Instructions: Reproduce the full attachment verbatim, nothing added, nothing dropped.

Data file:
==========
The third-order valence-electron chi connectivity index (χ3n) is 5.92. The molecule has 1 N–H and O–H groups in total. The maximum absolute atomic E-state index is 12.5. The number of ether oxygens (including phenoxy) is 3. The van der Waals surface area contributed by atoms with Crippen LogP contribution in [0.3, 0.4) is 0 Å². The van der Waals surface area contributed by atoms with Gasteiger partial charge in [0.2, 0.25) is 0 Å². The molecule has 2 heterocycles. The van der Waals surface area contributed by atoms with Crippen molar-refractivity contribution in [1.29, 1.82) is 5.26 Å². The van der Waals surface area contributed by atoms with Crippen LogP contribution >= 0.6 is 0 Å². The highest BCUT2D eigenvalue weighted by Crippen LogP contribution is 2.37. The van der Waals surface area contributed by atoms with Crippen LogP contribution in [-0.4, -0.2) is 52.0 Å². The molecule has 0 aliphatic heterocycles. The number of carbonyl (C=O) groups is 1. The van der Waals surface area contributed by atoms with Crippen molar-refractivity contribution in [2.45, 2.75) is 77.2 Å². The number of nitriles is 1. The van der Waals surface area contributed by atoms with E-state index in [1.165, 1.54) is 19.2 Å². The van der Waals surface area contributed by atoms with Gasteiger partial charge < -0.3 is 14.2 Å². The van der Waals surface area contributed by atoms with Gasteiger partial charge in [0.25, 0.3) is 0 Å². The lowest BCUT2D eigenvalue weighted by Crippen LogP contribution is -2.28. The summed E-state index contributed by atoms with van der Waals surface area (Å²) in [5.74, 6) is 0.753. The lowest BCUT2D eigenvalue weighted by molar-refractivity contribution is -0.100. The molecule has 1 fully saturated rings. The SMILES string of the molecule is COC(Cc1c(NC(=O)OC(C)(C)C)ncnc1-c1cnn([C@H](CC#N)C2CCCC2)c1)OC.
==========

The third-order valence-electron chi connectivity index (χ3n) is 5.92. The molecule has 1 N–H and O–H groups in total. The maximum absolute atomic E-state index is 12.5. The number of ether oxygens (including phenoxy) is 3. The van der Waals surface area contributed by atoms with Crippen LogP contribution in [0.3, 0.4) is 0 Å². The van der Waals surface area contributed by atoms with Gasteiger partial charge in [0.2, 0.25) is 0 Å². The molecule has 2 heterocycles. The van der Waals surface area contributed by atoms with Crippen molar-refractivity contribution in [1.29, 1.82) is 5.26 Å². The van der Waals surface area contributed by atoms with Crippen LogP contribution >= 0.6 is 0 Å². The highest BCUT2D eigenvalue weighted by Crippen LogP contribution is 2.37. The van der Waals surface area contributed by atoms with Crippen LogP contribution in [-0.4, -0.2) is 52.0 Å². The molecule has 0 aliphatic heterocycles. The number of carbonyl (C=O) groups is 1. The van der Waals surface area contributed by atoms with Crippen molar-refractivity contribution in [2.45, 2.75) is 77.2 Å². The number of nitriles is 1. The van der Waals surface area contributed by atoms with E-state index in [1.165, 1.54) is 19.2 Å². The van der Waals surface area contributed by atoms with Gasteiger partial charge < -0.3 is 14.2 Å². The van der Waals surface area contributed by atoms with Gasteiger partial charge in [0.25, 0.3) is 0 Å². The lowest BCUT2D eigenvalue weighted by Crippen LogP contribution is -2.28. The summed E-state index contributed by atoms with van der Waals surface area (Å²) in [5.74, 6) is 0.753. The lowest BCUT2D eigenvalue weighted by molar-refractivity contribution is -0.100. The molecule has 1 fully saturated rings. The SMILES string of the molecule is COC(Cc1c(NC(=O)OC(C)(C)C)ncnc1-c1cnn([C@H](CC#N)C2CCCC2)c1)OC.